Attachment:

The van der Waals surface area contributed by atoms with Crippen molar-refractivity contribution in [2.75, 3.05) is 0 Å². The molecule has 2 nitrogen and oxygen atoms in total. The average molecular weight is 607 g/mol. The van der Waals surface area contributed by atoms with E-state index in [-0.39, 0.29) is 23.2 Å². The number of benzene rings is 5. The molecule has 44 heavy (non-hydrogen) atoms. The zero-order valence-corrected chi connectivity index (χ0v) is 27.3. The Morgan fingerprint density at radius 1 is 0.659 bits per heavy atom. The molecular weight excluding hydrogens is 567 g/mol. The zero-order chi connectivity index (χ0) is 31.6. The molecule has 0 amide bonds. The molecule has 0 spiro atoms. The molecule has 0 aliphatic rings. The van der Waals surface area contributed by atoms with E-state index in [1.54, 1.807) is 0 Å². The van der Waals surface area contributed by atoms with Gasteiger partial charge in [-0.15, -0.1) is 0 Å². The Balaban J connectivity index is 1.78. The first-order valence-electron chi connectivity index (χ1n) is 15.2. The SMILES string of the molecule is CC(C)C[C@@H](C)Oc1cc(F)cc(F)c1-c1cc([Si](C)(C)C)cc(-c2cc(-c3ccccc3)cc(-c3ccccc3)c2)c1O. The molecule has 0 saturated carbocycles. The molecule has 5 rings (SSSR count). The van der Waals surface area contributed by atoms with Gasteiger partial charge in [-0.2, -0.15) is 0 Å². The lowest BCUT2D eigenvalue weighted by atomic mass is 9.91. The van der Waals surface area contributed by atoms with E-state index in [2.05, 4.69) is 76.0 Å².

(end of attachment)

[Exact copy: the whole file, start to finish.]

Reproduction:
The van der Waals surface area contributed by atoms with Crippen molar-refractivity contribution in [2.75, 3.05) is 0 Å². The molecule has 2 nitrogen and oxygen atoms in total. The average molecular weight is 607 g/mol. The van der Waals surface area contributed by atoms with E-state index in [-0.39, 0.29) is 23.2 Å². The number of benzene rings is 5. The molecule has 44 heavy (non-hydrogen) atoms. The zero-order valence-corrected chi connectivity index (χ0v) is 27.3. The Morgan fingerprint density at radius 1 is 0.659 bits per heavy atom. The molecular weight excluding hydrogens is 567 g/mol. The zero-order chi connectivity index (χ0) is 31.6. The molecule has 0 amide bonds. The molecule has 0 spiro atoms. The molecule has 0 aliphatic rings. The van der Waals surface area contributed by atoms with E-state index in [1.54, 1.807) is 0 Å². The van der Waals surface area contributed by atoms with Gasteiger partial charge in [-0.15, -0.1) is 0 Å². The Balaban J connectivity index is 1.78. The first-order valence-electron chi connectivity index (χ1n) is 15.2. The SMILES string of the molecule is CC(C)C[C@@H](C)Oc1cc(F)cc(F)c1-c1cc([Si](C)(C)C)cc(-c2cc(-c3ccccc3)cc(-c3ccccc3)c2)c1O. The molecule has 0 saturated carbocycles. The molecule has 5 rings (SSSR count). The van der Waals surface area contributed by atoms with Gasteiger partial charge in [-0.2, -0.15) is 0 Å². The lowest BCUT2D eigenvalue weighted by atomic mass is 9.91. The van der Waals surface area contributed by atoms with E-state index in [2.05, 4.69) is 76.0 Å².